The term “passport” refers to the ability to move freely from club to club, attending the meetings or participating in the activities of other clubs. Any Rotarian can attend another club when traveling, but passport clubs encourage their members to do so regularly which brings fresh ideas back to their own club. 
New and existing clubs can decide to implement the passport club model. The clubs may adopt all of the options listed above or choose just the ones that work for them. A club’s name does not need to include the descriptor “passport club,” but the club’s bylaws do need to be updated accordingly (see How Do Club Bylaws Differ for a Passport Club? below).

Because they are Rotary clubs, passport clubs have a club president, board, and committees. The president-elect and other incoming officers attend training seminars like PETS and the district training assembly. And members are encouraged to attend district and international events and to get involved in ways that are meaningful to them.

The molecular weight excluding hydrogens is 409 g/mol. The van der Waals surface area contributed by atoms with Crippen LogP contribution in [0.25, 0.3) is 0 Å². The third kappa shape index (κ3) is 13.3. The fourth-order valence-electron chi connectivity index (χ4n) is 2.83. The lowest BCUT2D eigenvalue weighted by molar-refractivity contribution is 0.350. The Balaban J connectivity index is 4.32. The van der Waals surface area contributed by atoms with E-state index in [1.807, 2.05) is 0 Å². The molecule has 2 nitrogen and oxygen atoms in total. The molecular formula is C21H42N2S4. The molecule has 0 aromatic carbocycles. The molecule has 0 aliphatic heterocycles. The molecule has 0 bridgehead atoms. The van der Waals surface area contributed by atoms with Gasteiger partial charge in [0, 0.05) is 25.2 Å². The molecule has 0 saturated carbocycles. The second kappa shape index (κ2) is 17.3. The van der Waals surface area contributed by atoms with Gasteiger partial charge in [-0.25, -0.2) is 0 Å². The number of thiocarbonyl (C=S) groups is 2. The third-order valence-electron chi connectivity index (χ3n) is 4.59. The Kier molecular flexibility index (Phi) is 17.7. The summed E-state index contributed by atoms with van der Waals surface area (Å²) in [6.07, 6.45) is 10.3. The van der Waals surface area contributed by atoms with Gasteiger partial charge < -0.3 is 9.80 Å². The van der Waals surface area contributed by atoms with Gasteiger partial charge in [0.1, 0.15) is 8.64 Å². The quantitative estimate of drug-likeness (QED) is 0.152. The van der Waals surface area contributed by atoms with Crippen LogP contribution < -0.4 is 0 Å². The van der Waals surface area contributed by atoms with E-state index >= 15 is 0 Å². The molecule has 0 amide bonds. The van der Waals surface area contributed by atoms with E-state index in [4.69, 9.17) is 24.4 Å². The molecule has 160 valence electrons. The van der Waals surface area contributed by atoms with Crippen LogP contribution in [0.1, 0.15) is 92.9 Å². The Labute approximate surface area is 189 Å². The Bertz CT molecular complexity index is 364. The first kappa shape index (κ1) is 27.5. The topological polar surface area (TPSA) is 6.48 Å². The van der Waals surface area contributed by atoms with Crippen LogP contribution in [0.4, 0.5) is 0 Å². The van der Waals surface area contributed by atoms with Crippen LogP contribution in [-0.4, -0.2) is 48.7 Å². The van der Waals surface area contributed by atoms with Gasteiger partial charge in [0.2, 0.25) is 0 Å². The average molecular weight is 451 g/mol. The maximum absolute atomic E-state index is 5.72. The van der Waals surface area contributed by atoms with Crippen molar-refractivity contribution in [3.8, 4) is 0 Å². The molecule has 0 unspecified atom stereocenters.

So what's the purpose of a passport club...? any other type of Rotary club, a passport club is first grounded in its members providing service to its community. But, what sets it apart from traditional clubs is how it purposefully facilitates and accommodates flexibility among members and membership. Some examples of this purpose include: 
  • Attract new and returning members to Rotary who have difficulty attending weekly meetings.
  • Retain members where expense is a drawback to joining or continuing Rotary.
  • Reduce the time a Rotaractor or other alumni transitions to Rotary membership.
In most cases, purpose is determined by besides the list above, there are many other circumstances or solutions for which a passport club may have its purpose.

How do passport clubs work...?

Passport clubs determine how they want to operate. Some common practices of passport clubs include:
  • Meeting less frequently
  • Focusing meetings on service or social activities
  • Setting affordable dues
  • Measuring club health by participation rather than attendance
How do they meet? Meetings can be social gatherings, service activities, virtual meetings, or fundraisers. All Rotary clubs, including passport clubs, need to meet at least twice a month in some way. Service and social activities and online meetings count. So as long as something is on a passport club’s calendar twice a month, the club complies with RI policy. Not all members have to attend to make it a valid club meeting, as long as it’s open to all members and visitors.